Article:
Radiology reporting: There's room for improvement

In healthcare, communication is everything.

In the absence of reliable and accurate communication, particularly between providers, patient care quality can quickly devolve into a nightmare scenario. Take, for instance, a communications breakdown that took place between radiologists and doctors as described in today's issue of FierceMedicalImaging. According to Dushyant Sahani, M.D., a radiologist at MGH, a group of patients who had received radiology reports from a referring physician were convinced they had terminal conditions. As it turned out, all but one case involved innocuous findings that had been poorly conveyed between providers--and as a result, poorly communicated to patients.

The experience was a traumatic one for many of the patients involved; several, according to Sahani--who provided them a second opinion--broke down and cried tears of relief upon hearing that they weren't going to die

Such heartache certainly could and should have been avoided. The use of clear and precise language should always be a top priority for all providers, including radiologists.

Attempts to improve such processes, however, need to improve, first.

Case in point: In 2009, researchers from Vanderbilt University surveyed pediatricians in the Nashville area to see how those pediatricians interpreted terms radiologists used to describe certain chest radiograph findings. They found that in many cases, what they thought were fairly simple and straightforward terms were misinterpreted to the extent that it could have led to inappropriate treatment. As a result the decision was made to use consistent, precise language in radiology reports to avoid any confusion.

However, that decision was only a regoinal one. Recently, a survey of primary-care providers by researchers in the department of radiology at MGH found that the second most important component of radiology reports--though far behind diagnostic accuracy--was clarity of language. What was also interesting about that survey was that the respondents, by a large majority, were opposed to providing radiology reports directly to patients. One of the reasons for that stance was concern that patients are ill equipped to understand the information in a typical report, which could result in creating unneeded patient anxiety--the the exact problem Sahani helped to resolve.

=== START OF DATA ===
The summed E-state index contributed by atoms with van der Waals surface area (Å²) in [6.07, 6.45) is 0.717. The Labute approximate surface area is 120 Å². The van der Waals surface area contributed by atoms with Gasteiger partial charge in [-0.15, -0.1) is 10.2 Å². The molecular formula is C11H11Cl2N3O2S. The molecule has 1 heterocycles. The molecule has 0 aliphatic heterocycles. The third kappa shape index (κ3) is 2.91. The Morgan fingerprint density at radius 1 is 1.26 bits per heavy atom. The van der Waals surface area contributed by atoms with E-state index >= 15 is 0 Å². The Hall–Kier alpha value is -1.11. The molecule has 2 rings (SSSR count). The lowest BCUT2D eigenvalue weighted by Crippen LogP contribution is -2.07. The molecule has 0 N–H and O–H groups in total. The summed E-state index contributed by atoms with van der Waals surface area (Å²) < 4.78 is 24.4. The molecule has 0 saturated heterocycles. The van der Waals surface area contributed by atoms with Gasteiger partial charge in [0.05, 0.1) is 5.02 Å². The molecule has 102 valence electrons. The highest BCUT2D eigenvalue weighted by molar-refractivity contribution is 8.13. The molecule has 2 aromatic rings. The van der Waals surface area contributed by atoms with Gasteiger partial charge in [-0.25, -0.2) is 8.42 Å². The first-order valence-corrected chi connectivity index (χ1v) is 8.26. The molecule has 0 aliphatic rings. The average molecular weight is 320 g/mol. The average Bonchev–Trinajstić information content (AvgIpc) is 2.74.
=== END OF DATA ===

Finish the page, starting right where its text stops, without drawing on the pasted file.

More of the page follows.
But, should it be that difficult for patients to understand what lies in their radiology reports? Of course not.

In their study, published in February in the Journal of the American College of Radiology, the MGH researchers, led by Andrew Gunn, M.D., listed several recommendations that should facilitate the communication of radiology report findings. For example, the authors concluded, the reports should include "patient-friendly" language and contain a radiologist's email address or phone number to facilitate open communication between radiologists and referring physicians. And, the authors added, radiologists could dedicate a specific period of time during the day to consult with referring physicians.

However radiologists choose to approach the issue of improving radiology reporting, I agree with Gunn, who said that radiologists must keep in mind that they are not generating their reports for other radiologists. Instead, he said, they must take into the account the preferences of referring physicians, as well as patients. - Mike  @FierceHealthIT

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